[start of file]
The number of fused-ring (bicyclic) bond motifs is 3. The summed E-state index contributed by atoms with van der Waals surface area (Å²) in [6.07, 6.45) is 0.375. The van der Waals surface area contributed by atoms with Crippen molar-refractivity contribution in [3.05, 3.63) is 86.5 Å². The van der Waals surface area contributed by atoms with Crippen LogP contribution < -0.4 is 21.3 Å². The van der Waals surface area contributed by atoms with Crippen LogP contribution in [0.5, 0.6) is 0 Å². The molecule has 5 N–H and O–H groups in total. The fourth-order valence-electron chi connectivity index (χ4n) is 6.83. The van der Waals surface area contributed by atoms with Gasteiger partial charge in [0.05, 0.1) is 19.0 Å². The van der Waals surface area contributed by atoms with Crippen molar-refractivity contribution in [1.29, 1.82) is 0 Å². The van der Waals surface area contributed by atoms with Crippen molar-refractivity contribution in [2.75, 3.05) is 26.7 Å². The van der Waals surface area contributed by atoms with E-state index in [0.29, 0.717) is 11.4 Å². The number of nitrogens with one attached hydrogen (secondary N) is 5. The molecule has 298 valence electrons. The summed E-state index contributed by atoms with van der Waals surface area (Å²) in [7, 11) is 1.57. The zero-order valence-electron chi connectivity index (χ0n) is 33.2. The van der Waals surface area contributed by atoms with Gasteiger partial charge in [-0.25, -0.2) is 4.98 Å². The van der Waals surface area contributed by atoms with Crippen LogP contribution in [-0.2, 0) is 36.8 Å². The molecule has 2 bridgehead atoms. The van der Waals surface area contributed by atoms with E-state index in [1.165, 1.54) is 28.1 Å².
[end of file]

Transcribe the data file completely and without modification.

The number of fused-ring (bicyclic) bond motifs is 3. The summed E-state index contributed by atoms with van der Waals surface area (Å²) in [6.07, 6.45) is 0.375. The van der Waals surface area contributed by atoms with Crippen molar-refractivity contribution in [3.05, 3.63) is 86.5 Å². The van der Waals surface area contributed by atoms with Crippen LogP contribution < -0.4 is 21.3 Å². The van der Waals surface area contributed by atoms with Crippen LogP contribution in [0.5, 0.6) is 0 Å². The molecule has 5 N–H and O–H groups in total. The fourth-order valence-electron chi connectivity index (χ4n) is 6.83. The van der Waals surface area contributed by atoms with Gasteiger partial charge in [0.05, 0.1) is 19.0 Å². The van der Waals surface area contributed by atoms with Crippen molar-refractivity contribution in [1.29, 1.82) is 0 Å². The van der Waals surface area contributed by atoms with Crippen molar-refractivity contribution in [2.75, 3.05) is 26.7 Å². The van der Waals surface area contributed by atoms with E-state index in [0.29, 0.717) is 11.4 Å². The number of nitrogens with one attached hydrogen (secondary N) is 5. The molecule has 298 valence electrons. The summed E-state index contributed by atoms with van der Waals surface area (Å²) in [7, 11) is 1.57. The zero-order valence-electron chi connectivity index (χ0n) is 33.2. The van der Waals surface area contributed by atoms with Gasteiger partial charge in [-0.25, -0.2) is 4.98 Å². The van der Waals surface area contributed by atoms with Crippen LogP contribution in [-0.2, 0) is 36.8 Å². The molecule has 2 bridgehead atoms. The van der Waals surface area contributed by atoms with E-state index in [1.165, 1.54) is 28.1 Å².